The exhibition showcases innovative design work of architectural students at the University of Dundee. Over the course of last year, the Architectural Design Unit carried out in-depth research into designing for adults on the Autistic Spectrum. At present there is is shortage of suitable accommodation and facilities for adults with autism in the UK and few published design guidelines.
The students identified suitable sites within Dundee that are all currently vacant or earmarked for development. Each student went on to design a housing scheme which also incorporated a social enterprise element which could provide employment opportunities and embed the scheme within the community.
The exhibition takes place in Dundee Central Library, The Wellgate from the 21st September – 3rd October 2015.
A presentation and discussion of the project will take place on the opening night Monday 21st September 6-8pm.
SDHI is delighted to be a partner of a new workshop series funded by the Scottish Universities Insight Institute on the personal and environmental aspects of well-being. The initiative, entitled ‘Home not Housing: Engaging with Wellbeing Outcomes’ is led by Professor Deborah Peel, who holds a Chair in Architecture and Planning at the University of Dundee. Details about this exciting interdisciplinary knowledge exchange initiative can be found on the Scottish Universities Insight Institute website. Apart from the University of Dundee and SDHI the programme involves partners at the Universities of Stirling and Edinburgh as well as at Dalhousie University in Canada. NHS Lothian, the Institute for Research and Innovation in Social Services (IRISS) and Shelter Scotland are also members of the immediate team. The proposed work connects with SDHI initiatives in the past years, such as CARE SPACE and symposia on wellbeing.
An interdisciplinary group of academics and practitioners came together on invitation of SDHI and the Geddes Institute of Urban Research at the University of Dundee to discuss the future of care space design in urban environments. The group consisted of architects, town planners, geographers, psychologist, artists, occupational therapists, computing specialists and nurses. As demographics are changing towards an increasingly aging population who predominantly live in single households there has also been a reduction in care home places and a move towards providing personal and health care in people’s home environments. At the symposium implications of these developments on the design of homes, services and age-friendly cities was examined. The role of urban greenspaces and technology was highlighted as much as the need to engage communities in planning efforts. Communication is essential and planers need to be cognisant of people traditionally left out of planning efforts (e.g. People with communication disabilities or learning disabilities). Also it is important to consider how different individuals and population groups experince and perceive their environment. The importance of links between home, hospital and community environments was highlighted and the need to assist ‘vulnerable’ citizens with the navigation of complex communities and services. We will provide further summaries and updates of this event soon.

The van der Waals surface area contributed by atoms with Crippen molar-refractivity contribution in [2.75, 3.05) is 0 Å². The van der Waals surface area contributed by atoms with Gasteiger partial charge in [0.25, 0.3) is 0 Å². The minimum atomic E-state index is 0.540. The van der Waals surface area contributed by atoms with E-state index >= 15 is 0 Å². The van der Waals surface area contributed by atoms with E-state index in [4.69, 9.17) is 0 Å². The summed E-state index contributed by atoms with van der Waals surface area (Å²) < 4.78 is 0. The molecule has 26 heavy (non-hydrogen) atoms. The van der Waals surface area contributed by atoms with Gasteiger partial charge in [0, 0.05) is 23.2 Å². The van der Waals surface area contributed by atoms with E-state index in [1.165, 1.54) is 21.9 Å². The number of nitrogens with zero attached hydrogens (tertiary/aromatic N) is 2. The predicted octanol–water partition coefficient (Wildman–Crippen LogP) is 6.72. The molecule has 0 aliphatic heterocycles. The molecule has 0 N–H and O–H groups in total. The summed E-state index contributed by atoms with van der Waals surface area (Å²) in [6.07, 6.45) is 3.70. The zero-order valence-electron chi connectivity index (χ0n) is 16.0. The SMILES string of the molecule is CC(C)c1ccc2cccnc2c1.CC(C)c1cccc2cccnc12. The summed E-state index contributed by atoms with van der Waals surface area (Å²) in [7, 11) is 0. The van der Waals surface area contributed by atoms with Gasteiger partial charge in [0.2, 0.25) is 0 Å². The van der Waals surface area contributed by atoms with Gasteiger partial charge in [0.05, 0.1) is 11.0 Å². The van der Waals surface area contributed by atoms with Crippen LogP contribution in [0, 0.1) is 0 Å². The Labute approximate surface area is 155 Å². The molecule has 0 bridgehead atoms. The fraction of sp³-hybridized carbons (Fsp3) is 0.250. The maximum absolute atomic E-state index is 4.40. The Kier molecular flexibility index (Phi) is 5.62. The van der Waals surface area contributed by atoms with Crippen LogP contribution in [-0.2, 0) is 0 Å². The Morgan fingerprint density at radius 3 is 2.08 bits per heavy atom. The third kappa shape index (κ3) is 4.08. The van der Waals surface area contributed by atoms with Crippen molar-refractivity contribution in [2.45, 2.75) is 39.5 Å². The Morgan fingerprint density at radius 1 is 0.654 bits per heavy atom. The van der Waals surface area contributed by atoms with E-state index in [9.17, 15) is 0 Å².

SDHI and the Geddes Institute for Urban Research are pleased to announce ‘CARE SPACE: Future Designs for Wellbeing’ – a symposium and workshop on the 27th June at the University of Dundee. The purpose of the event is to explore care and caring urban environments from multiple, disciplinary perspectives and to translate innovative, inter-and transdisciplinary thinking into new research ideas. Please save the day and get in touch with us! If you are interested in participating, please register with Rosanne Bell r.c.bell @dundee.ac.uk